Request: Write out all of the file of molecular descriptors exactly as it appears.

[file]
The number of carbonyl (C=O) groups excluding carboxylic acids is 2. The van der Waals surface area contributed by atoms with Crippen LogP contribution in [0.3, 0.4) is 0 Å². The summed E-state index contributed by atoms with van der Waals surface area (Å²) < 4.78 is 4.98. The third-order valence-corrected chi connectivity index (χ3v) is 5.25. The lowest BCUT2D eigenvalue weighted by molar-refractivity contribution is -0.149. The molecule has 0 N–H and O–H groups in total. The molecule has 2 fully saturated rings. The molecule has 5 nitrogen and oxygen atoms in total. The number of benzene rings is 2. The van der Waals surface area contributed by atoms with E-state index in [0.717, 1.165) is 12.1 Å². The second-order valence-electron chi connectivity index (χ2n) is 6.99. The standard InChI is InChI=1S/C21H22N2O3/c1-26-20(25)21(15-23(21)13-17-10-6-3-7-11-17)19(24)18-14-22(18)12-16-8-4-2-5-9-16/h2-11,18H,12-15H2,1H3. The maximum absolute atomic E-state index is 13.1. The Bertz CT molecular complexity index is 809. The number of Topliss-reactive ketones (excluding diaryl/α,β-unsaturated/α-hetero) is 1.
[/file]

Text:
The number of carbonyl (C=O) groups excluding carboxylic acids is 2. The van der Waals surface area contributed by atoms with Crippen LogP contribution in [0.3, 0.4) is 0 Å². The summed E-state index contributed by atoms with van der Waals surface area (Å²) < 4.78 is 4.98. The third-order valence-corrected chi connectivity index (χ3v) is 5.25. The lowest BCUT2D eigenvalue weighted by molar-refractivity contribution is -0.149. The molecule has 0 N–H and O–H groups in total. The molecule has 2 fully saturated rings. The molecule has 5 nitrogen and oxygen atoms in total. The number of benzene rings is 2. The van der Waals surface area contributed by atoms with E-state index in [0.717, 1.165) is 12.1 Å². The second-order valence-electron chi connectivity index (χ2n) is 6.99. The standard InChI is InChI=1S/C21H22N2O3/c1-26-20(25)21(15-23(21)13-17-10-6-3-7-11-17)19(24)18-14-22(18)12-16-8-4-2-5-9-16/h2-11,18H,12-15H2,1H3. The maximum absolute atomic E-state index is 13.1. The Bertz CT molecular complexity index is 809. The number of Topliss-reactive ketones (excluding diaryl/α,β-unsaturated/α-hetero) is 1.